Betsy Woodruff thinks that the Republicans could use pot as a wedge issue against the Democrats:
For the GOP, this is more than just an opening; it’s a magical messaging moment, which, to paraphrase Rahm Emanuel, conservatives shouldn’t let go to waste. “This is a classic example of where they can walk the walk,” says Tim Lynch of the Cato Institute. This isn’t really a drug-legalization issue; it’s a states’ rights issue and a limited-powers issue. All conservatives have to agree on is that the federal government might have better things to do with its freshly printed money than try to enforce a nigh-unenforceable law that local voters and leaders think was a bad idea in the first place.
That’s how Clarence Thomas sees it, too. In his dissenting opinion in Gonzales v. Raich — a case that decided that California couldn’t allow home-grown medical marijuana — Thomas wrote that “local cultivation and consumption of marijuana is not ‘Commerce . . . among the several States.’” And, therefore, it’s not in the purview of the Feds. “Our federalist system,” he continued, “properly understood, allows California and a growing number of other States to decide for themselves how to safeguard the health and welfare of their citizens.”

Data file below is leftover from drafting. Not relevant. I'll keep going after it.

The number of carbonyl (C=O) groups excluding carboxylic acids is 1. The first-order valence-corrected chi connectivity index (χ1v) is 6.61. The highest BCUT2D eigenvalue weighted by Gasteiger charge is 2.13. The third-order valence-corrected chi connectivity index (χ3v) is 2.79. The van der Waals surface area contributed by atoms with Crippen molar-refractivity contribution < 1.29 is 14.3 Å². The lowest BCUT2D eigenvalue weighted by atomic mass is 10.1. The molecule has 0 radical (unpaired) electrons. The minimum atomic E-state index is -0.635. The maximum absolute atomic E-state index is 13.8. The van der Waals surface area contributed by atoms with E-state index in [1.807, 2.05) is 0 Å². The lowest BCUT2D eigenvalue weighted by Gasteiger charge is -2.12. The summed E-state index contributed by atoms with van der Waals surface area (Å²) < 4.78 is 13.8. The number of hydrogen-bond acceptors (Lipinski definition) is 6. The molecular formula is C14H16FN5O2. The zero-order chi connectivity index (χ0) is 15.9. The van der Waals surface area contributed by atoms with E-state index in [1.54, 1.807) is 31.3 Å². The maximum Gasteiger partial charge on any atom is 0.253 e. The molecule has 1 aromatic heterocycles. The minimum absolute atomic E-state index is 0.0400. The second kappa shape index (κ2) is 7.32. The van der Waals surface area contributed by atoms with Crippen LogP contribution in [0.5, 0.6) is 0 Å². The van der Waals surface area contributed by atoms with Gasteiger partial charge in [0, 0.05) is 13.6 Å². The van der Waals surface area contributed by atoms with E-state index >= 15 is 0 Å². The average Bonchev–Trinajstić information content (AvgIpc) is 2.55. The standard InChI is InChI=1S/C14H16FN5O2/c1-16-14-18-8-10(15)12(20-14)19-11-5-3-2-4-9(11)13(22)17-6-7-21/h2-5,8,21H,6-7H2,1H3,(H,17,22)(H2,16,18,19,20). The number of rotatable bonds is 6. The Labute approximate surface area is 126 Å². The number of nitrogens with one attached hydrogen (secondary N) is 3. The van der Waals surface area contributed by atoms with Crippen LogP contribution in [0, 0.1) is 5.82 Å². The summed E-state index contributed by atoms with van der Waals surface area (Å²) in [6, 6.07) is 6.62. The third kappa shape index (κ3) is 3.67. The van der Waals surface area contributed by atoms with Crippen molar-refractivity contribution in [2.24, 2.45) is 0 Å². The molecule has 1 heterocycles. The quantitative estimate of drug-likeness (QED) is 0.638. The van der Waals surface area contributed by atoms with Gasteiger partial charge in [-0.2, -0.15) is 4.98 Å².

Just sub “Washington and Colorado” for “California,” and you have a constitutionally sound, politically popular, stupidly simple criticism of the White House. If the GOP is going to be competitive in 2016, it has to communicate to young people that intrusive federal government makes their lives worse. It has to communicate that it’s the party that respects personal choice and individual responsibility. And it would probably help to communicate that when in doubt, the GOP doesn’t automatically take the side of the insanely expensive branch of the federal government that breaks into people’s homes, shoots their dogs, and imprisons them because they added a funny ingredient to their brownies.
But expect the Stupid Party to continue to be so.